Sample Criminal Justice Paper on Police Reforms: Rehabilitative approach as a way of resolving criminal attitudes

Background and Context

Crime committed by young offenders is referred to as delinquency rather than criminal. In Hong Kong youngsters who commit crimes are divide into two categories; juvenile offenders (convicts of between 10 and 15 years of age) and young offenders (convicts of between 16 and 18 years of age) (Lee, 2011). Among the leading offences by young people in Hong Kong are theft often in form of shoplifting and violence.

In hindsight, the confusion that young people face in transition from childhood to adulthood may play a huge role in fueling delinquencies. According to (World Youth, 2003), the changing dynamics in lifestyles especially in familial elements like relationships, dependency periods and the collapse of the family unit are among the factors causing discord among the young. According to (Cheng, 2017), peer pressure and school performance and achievements are also significant to delinquencies. In addition, administrative factors such as police reaction to crime and schools response to offences by youngsters can influence attitudes towards authorities and legal systems (Wong, 2000).

All these factors affect young people’s attitudes and often lead them to criminal tendencies. This is further compounded by the legal and moral constraints that police have to contend with while handling issues surrounding juvenile crime. Specifically, the Juvenile Offenders Ordinance has stipulations about how juvenile offenders should be handled and this sometimes puts a strain in crime control. For this reason, it is important for the police to adopt reforms that can enable them to effectively control juvenile crime while still observing these legal and moral lines.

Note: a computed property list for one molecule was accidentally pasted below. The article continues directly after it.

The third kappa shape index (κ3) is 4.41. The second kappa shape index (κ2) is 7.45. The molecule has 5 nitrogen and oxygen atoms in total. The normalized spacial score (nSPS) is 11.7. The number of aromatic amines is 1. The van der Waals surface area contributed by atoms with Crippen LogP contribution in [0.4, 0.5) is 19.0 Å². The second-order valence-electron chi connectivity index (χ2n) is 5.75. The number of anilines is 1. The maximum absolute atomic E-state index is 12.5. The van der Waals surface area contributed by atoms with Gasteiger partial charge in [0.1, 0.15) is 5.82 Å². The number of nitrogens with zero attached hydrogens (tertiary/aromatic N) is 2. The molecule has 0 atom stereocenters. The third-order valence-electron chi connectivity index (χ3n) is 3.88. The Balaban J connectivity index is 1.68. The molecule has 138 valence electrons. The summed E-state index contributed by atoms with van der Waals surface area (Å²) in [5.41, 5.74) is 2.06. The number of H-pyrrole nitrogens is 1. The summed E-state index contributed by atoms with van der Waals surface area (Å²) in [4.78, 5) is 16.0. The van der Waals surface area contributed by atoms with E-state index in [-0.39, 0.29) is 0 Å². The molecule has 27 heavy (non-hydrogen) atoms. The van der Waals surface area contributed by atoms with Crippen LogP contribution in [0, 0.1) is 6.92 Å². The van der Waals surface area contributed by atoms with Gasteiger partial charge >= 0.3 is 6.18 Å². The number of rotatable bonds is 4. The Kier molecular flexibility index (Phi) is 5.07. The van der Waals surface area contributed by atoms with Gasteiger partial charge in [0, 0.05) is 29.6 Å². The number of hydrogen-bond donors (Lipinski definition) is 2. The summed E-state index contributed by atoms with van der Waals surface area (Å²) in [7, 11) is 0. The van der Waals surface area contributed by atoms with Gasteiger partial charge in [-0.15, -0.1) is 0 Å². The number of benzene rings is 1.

Police reforms that will allow for rehabilitation of juvenile delinquents rather than punishment seem to be the way to go. Rehabilitation that can provide psychotic counselling, vocational training and empower the young both socially and economically can help keep away criminal attitudes and reduce occurrence of crime.

2.1 Statement of the problem

In Hong Kong, the police face a great challenge in the control of juvenile delinquencies due to a number of factors that influence juvenile criminal behavior. The attitudes of many young people towards authorities and legal systems make enforcement of the law quite difficult. Young people have a tendency for criminal attitudes and behavior often caused by socio-psychological factors. Similarly, relations between youth and the police remain precarious due to many underlying factors such as lack of trust borne out of brutal response to crime by police, whether real or perceived.

For police enforcements to efforts to cub juvenile crime to be successful, there is need to put in place, well thought out police reforms that will address delinquency among young people while putting into consideration the many factors that influence such behavior.

2.2 Research Question

  1. How do family dynamics; parents’ divorce, parent/teen relationship and dependency period influence criminal behavior of the youth?
  2. How do economic dynamics; poverty and lack of opportunities in the labor market influence criminal behavior of the youth?
  3. How do administrative dynamics; custodial measures, arrests, punishments, criminal records influence criminal behavior of the youth?
  4. Which legal and moral constraints do police face in enforcing the law against juvenile offenders?
  5. Which alternative reforms can the police adopt to effectively control juvenile crime?

2.2.1 Goal

Implement police reforms to empower police for effective control of youth-related crime.

2.3 Objectives